amphitheatrum sapientiae aeternae

Tuesday, 26 May 2009

Monday, 18 May 2009

The Decameron by Jonathan Polkest

I'm saddened to see that in 1720 Daniel Defoe said "Redruth is worthy of no consideration...", which of course is completely wrong in every way. Going back a little further to 1348 when Redruth was entertaining some far more appreciative visitors, apart from marauding Saxon mercenaries who somehow seem to have kept on arriving and building biodomes, restaurants and theme parks...Far from Redruth (not a metaphor) The Flea a vanishing vampire and herein the representation of collective death in The Decameron; Boccaccio's account of The Black Death plus nine other stories is probably one of the most commonly known sources. Alberto Teneti's article "La rappresentazione della morte collettiva nel Decameron" discusses the lack of Boccaccio's attachment of a moral or religious significance to the devastating event. Tenanti notes that the author takes care not to allow a Christian interpretation of the Plague to prevail, indifferently attributing it either to the influence of the celestial bodies or to Gods divine justice. Boccaccio refuses to take a position but there is without a doubt sympathy on his part towards the tragic situation in the Florentines.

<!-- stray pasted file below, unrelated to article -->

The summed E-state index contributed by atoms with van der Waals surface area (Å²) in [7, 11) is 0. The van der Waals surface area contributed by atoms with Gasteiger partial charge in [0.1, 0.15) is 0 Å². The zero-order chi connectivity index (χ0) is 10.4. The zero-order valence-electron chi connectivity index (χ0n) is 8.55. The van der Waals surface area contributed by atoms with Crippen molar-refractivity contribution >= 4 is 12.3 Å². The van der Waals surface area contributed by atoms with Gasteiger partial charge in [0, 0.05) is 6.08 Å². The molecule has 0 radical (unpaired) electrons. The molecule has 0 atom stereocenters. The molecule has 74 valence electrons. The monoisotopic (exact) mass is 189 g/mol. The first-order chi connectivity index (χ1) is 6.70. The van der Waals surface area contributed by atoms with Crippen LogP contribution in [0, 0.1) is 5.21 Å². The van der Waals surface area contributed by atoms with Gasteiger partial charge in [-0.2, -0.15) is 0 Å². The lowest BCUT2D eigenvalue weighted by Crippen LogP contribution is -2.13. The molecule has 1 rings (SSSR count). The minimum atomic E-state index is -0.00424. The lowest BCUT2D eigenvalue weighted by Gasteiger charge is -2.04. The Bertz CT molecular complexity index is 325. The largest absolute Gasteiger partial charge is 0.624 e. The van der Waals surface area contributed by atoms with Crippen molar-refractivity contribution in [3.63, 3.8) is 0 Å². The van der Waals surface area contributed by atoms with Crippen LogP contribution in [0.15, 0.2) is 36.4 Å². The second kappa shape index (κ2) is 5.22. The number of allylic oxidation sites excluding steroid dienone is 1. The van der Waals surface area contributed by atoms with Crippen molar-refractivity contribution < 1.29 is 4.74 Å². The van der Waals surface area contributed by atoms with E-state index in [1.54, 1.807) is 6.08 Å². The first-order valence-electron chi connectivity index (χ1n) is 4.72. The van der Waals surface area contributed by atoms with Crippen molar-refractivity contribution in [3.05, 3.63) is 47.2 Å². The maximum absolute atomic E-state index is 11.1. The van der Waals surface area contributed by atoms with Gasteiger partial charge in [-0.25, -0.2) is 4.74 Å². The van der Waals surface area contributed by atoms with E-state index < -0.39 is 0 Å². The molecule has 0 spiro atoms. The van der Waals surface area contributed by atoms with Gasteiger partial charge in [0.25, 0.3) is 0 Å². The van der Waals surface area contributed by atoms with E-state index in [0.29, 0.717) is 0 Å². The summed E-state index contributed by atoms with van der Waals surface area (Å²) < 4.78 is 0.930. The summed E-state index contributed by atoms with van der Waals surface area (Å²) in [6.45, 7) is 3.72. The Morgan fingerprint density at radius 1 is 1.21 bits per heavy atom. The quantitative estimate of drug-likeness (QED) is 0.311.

My quest for an identifiable icon for European history, with notions of unification, bonds or commonality rests on the shoulders of the carrier of the Black Death - The Flea, though currently some dispute this source of pestilence I cling to the notion of destruction through close contact in increasingly over populated, unsavoury habitats. Could the Flea serve in anyway to allegorize the mass movement of people around and through Europe now?